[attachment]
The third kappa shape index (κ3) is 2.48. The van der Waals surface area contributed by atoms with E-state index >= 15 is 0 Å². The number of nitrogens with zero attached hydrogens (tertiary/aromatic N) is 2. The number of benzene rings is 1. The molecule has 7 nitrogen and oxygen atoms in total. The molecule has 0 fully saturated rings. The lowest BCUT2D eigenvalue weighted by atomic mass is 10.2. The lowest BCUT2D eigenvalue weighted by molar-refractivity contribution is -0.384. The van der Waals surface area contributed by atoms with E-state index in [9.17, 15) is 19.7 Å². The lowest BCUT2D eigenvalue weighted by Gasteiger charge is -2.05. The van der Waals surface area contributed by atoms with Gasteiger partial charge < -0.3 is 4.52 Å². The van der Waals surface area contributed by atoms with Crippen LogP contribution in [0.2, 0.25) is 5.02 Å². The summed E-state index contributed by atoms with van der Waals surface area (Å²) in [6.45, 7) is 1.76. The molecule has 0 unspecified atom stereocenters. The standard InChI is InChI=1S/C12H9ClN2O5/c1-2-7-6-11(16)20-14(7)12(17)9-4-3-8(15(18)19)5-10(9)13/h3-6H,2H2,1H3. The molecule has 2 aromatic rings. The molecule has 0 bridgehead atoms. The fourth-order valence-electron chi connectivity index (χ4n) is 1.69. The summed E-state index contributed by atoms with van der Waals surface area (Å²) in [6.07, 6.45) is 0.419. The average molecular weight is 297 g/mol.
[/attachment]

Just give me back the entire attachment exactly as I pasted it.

The third kappa shape index (κ3) is 2.48. The van der Waals surface area contributed by atoms with E-state index >= 15 is 0 Å². The number of nitrogens with zero attached hydrogens (tertiary/aromatic N) is 2. The number of benzene rings is 1. The molecule has 7 nitrogen and oxygen atoms in total. The molecule has 0 fully saturated rings. The lowest BCUT2D eigenvalue weighted by atomic mass is 10.2. The lowest BCUT2D eigenvalue weighted by molar-refractivity contribution is -0.384. The van der Waals surface area contributed by atoms with E-state index in [9.17, 15) is 19.7 Å². The lowest BCUT2D eigenvalue weighted by Gasteiger charge is -2.05. The van der Waals surface area contributed by atoms with Gasteiger partial charge < -0.3 is 4.52 Å². The van der Waals surface area contributed by atoms with Crippen LogP contribution in [0.2, 0.25) is 5.02 Å². The summed E-state index contributed by atoms with van der Waals surface area (Å²) in [6.45, 7) is 1.76. The molecule has 0 unspecified atom stereocenters. The standard InChI is InChI=1S/C12H9ClN2O5/c1-2-7-6-11(16)20-14(7)12(17)9-4-3-8(15(18)19)5-10(9)13/h3-6H,2H2,1H3. The molecule has 2 aromatic rings. The molecule has 0 bridgehead atoms. The fourth-order valence-electron chi connectivity index (χ4n) is 1.69. The summed E-state index contributed by atoms with van der Waals surface area (Å²) in [6.07, 6.45) is 0.419. The average molecular weight is 297 g/mol.